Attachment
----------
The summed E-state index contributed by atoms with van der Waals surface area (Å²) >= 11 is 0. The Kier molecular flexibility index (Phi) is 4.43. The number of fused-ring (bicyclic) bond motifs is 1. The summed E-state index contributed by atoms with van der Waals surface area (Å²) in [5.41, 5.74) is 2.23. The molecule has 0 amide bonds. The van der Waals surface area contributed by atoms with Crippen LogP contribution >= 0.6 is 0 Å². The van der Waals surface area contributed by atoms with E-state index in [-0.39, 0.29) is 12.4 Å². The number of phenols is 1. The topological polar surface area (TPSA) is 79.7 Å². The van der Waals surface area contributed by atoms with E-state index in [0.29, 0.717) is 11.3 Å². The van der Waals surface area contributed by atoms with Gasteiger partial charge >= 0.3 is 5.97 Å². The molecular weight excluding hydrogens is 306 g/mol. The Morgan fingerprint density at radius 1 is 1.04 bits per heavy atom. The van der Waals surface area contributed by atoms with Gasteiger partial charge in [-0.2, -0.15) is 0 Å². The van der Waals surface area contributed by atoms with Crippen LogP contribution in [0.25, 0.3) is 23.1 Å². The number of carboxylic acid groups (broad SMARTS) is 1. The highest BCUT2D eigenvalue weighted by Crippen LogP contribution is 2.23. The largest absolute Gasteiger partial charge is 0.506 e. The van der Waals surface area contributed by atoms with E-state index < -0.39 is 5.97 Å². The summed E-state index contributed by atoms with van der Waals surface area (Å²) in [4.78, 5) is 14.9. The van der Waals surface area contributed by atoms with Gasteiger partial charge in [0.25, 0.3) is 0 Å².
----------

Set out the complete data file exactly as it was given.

The summed E-state index contributed by atoms with van der Waals surface area (Å²) >= 11 is 0. The Kier molecular flexibility index (Phi) is 4.43. The number of fused-ring (bicyclic) bond motifs is 1. The summed E-state index contributed by atoms with van der Waals surface area (Å²) in [5.41, 5.74) is 2.23. The molecule has 0 amide bonds. The van der Waals surface area contributed by atoms with Crippen LogP contribution >= 0.6 is 0 Å². The van der Waals surface area contributed by atoms with E-state index in [-0.39, 0.29) is 12.4 Å². The number of phenols is 1. The topological polar surface area (TPSA) is 79.7 Å². The van der Waals surface area contributed by atoms with E-state index in [0.29, 0.717) is 11.3 Å². The van der Waals surface area contributed by atoms with Gasteiger partial charge >= 0.3 is 5.97 Å². The molecular weight excluding hydrogens is 306 g/mol. The Morgan fingerprint density at radius 1 is 1.04 bits per heavy atom. The van der Waals surface area contributed by atoms with Gasteiger partial charge in [-0.2, -0.15) is 0 Å². The van der Waals surface area contributed by atoms with Crippen LogP contribution in [0.25, 0.3) is 23.1 Å². The number of carboxylic acid groups (broad SMARTS) is 1. The highest BCUT2D eigenvalue weighted by Crippen LogP contribution is 2.23. The largest absolute Gasteiger partial charge is 0.506 e. The van der Waals surface area contributed by atoms with E-state index < -0.39 is 5.97 Å². The summed E-state index contributed by atoms with van der Waals surface area (Å²) in [4.78, 5) is 14.9. The van der Waals surface area contributed by atoms with Gasteiger partial charge in [0.25, 0.3) is 0 Å².